My Dark Vanessa by Kate Elizabeth Russell A thought-provoking conversation starter on abuse of power, consent, trauma, and the uber-relevant #MeToo movement, the book’s narrative switches back and forth between timelines; a vulnerable, 15-year-old Vanessa who’s being groomed for a sexual relationship with her English teacher, Mr. Strane, and present-day Vanessa, as she struggles with the aftermath of his abuse and manipulation. This is a very challenging, raw read but one that I highly recommend you pick up.
The Unhoneymooners by Christina Lauren This book CHARMED me, y’all. The Unhoneymooners is the perfect summer romance and, I’d venture to say, my favorite Christina Lauren yet! We follow Ethan and Olive, enemies who end up on a honeymoon trip together after unfortunate circumstances. This is hate-to-love romance with a fake dating trope, which is my ~jam.~ The chemistry between these two characters was swoon-worthy and their banter was spot-on. Such a good beach read!
Fix Her Up by Tessa Bailey This book DID NOT do it for me and I’m disappointed for so many reasons. I typically love a good fake dating trope and I also really enjoy a good “I’m in love with my brother’s best friend” story line. In theory, I should have enjoyed this book, but so many elements annoyed me to no end, especially the love interest, Travis. His excessive use of “baby girl” made me want to throw up and his cockiness was a major turn off for me. The illustrated cover was cute but the story was ugh.
Meet Cute by Helena Hunting On the note of cute covers, DON’T LET THIS ONE FOOL YOU. I went into this story expecting a fun, lighthearted romance, but the actual story was much more serious? Meet Cute is about Kaitlyn and Daxton, law school enemies who reconnect later in life and a second-chance romance ensues. This book had such potential and it was actually one of my most anticipated releases of 2019 (yikes), but the dialogue was cliche and cringey and I was unable to connect with any of the characters.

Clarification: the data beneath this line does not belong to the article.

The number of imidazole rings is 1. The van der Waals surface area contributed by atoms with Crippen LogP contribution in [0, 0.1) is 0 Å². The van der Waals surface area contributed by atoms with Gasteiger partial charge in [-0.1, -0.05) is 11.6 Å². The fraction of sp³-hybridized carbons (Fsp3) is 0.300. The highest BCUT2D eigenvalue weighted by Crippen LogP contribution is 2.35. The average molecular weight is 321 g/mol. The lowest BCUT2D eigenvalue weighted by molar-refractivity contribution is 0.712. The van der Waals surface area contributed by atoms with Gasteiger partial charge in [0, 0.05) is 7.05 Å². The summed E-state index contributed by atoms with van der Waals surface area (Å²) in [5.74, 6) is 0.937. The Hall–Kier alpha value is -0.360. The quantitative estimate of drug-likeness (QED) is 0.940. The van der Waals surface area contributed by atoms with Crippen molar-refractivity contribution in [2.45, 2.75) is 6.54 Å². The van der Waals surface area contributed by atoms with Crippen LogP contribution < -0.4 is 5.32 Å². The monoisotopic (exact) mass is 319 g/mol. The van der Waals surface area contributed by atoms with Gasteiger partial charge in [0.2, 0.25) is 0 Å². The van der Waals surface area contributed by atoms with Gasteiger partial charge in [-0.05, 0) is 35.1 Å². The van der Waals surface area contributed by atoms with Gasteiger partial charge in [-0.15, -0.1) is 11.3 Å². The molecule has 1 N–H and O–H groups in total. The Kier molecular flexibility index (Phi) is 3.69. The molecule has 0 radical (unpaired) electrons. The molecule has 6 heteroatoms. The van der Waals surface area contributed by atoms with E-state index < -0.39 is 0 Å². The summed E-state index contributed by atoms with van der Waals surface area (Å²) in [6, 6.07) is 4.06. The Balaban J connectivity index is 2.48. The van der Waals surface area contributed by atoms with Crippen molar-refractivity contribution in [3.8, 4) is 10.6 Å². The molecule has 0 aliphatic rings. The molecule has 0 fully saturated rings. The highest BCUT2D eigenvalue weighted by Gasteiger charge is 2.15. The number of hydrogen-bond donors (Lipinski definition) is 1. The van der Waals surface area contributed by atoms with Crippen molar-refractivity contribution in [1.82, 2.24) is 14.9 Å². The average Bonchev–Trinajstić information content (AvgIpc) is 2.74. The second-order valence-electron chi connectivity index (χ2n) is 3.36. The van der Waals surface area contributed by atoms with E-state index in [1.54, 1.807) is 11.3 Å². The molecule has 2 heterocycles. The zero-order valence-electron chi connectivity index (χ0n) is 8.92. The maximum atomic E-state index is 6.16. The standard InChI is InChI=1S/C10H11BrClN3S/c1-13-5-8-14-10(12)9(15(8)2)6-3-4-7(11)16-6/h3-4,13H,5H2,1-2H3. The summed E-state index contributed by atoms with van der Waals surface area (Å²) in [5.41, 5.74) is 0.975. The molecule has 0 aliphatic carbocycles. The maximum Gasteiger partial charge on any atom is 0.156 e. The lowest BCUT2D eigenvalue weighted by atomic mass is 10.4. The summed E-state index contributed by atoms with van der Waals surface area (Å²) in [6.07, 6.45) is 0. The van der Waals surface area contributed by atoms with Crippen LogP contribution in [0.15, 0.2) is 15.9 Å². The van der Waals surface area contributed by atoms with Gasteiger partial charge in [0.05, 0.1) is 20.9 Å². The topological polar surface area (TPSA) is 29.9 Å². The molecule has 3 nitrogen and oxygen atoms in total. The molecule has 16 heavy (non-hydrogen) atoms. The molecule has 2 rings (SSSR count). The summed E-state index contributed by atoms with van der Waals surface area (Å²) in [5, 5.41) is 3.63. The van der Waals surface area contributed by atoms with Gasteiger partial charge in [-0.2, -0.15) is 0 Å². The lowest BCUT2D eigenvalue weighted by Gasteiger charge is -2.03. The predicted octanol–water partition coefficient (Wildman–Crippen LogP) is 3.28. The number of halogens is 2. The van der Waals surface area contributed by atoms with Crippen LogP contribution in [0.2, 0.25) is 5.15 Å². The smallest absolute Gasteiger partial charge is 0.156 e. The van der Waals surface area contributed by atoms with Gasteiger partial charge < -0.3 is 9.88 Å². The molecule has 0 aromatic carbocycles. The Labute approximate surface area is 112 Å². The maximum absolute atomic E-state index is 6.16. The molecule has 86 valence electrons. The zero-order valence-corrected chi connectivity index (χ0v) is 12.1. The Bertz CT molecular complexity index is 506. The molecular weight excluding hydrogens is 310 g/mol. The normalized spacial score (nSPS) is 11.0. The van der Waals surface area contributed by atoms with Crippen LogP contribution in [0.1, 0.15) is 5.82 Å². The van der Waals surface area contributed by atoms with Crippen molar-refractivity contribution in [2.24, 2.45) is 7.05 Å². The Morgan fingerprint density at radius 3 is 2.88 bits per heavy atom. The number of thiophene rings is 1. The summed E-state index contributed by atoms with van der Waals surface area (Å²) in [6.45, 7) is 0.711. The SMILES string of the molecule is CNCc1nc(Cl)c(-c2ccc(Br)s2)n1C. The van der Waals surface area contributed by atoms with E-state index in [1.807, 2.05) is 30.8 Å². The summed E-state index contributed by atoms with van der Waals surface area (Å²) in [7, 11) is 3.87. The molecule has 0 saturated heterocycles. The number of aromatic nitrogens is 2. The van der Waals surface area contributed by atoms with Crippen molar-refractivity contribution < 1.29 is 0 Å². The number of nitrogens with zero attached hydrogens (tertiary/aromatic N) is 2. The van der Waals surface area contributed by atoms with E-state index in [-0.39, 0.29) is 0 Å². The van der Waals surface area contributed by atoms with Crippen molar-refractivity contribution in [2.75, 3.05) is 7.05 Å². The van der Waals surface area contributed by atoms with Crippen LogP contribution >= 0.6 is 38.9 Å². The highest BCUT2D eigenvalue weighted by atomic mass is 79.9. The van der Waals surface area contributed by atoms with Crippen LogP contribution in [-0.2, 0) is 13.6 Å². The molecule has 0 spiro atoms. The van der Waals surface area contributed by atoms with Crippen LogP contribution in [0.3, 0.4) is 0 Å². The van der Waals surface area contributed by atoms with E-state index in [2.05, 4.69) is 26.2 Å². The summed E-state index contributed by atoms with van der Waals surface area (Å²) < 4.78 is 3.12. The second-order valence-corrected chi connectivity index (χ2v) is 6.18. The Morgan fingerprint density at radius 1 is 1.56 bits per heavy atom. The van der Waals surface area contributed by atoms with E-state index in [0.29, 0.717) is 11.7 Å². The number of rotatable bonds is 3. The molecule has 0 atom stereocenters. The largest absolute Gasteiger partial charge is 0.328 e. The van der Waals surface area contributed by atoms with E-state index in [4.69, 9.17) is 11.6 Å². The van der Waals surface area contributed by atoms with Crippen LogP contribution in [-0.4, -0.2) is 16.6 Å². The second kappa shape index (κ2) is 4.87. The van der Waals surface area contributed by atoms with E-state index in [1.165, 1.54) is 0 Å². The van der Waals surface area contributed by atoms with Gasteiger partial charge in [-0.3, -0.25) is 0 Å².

An Anonymous Girl by Greer Hendricks and Sarah Pekkanen I can’t quite put my finger on the specific reasons why I didn’t enjoy this book. Honestly, I was really bored and felt myself zoning out while listening to the audiobook. After perusing Goodreads, it looks like I’m the unpopular opinion on this one too so if the plot interests you in anyway, by all means, give it a go. I’m still planning on picking up their first novel, The Wife Between Us.
Elevation by Stephen King Another case of me getting bored and therefore not liking a book. I listened to this story via audiobook and felt very distracted throughout. The story line didn’t feel strong enough to keep my attention and even though the book was super short, I was ready for it to be over. 2019 was the year of me discovering that Stephen King is not for me.
A Serial Killer’s Daughter: My Story of Faith, Love, and Overcoming by Kerri Rawson Okay, I blame myself for not paying attention to this book’s full title. An avid consumer of all things true crime, I was super intrigued to learn more about the BTK killer and the impacts his actions had on his family. I did not, however, expect this story to be so heavily focused on religion. I don’t want to knock her for turning to religion to cope and understand, however, it just wasn’t my cup of tea.
Girl, Stop Apologizing: A Shame-Free Plan for Embracing and Achieving Your Goals by Rachel Hollis It’s no secret that Rachel Hollis is a bit controversial. She’s been accused of plagiarizing and she’s also been dinged for her privilege. All of that aside, I went into this book with an open mind and discovered that it just wasn’t for me. I’m not a huge fan of motivational self-help books to begin with, but Rachel’s guidance didn’t connect with me and honestly, a lot of her ideas seemed pretty common sense.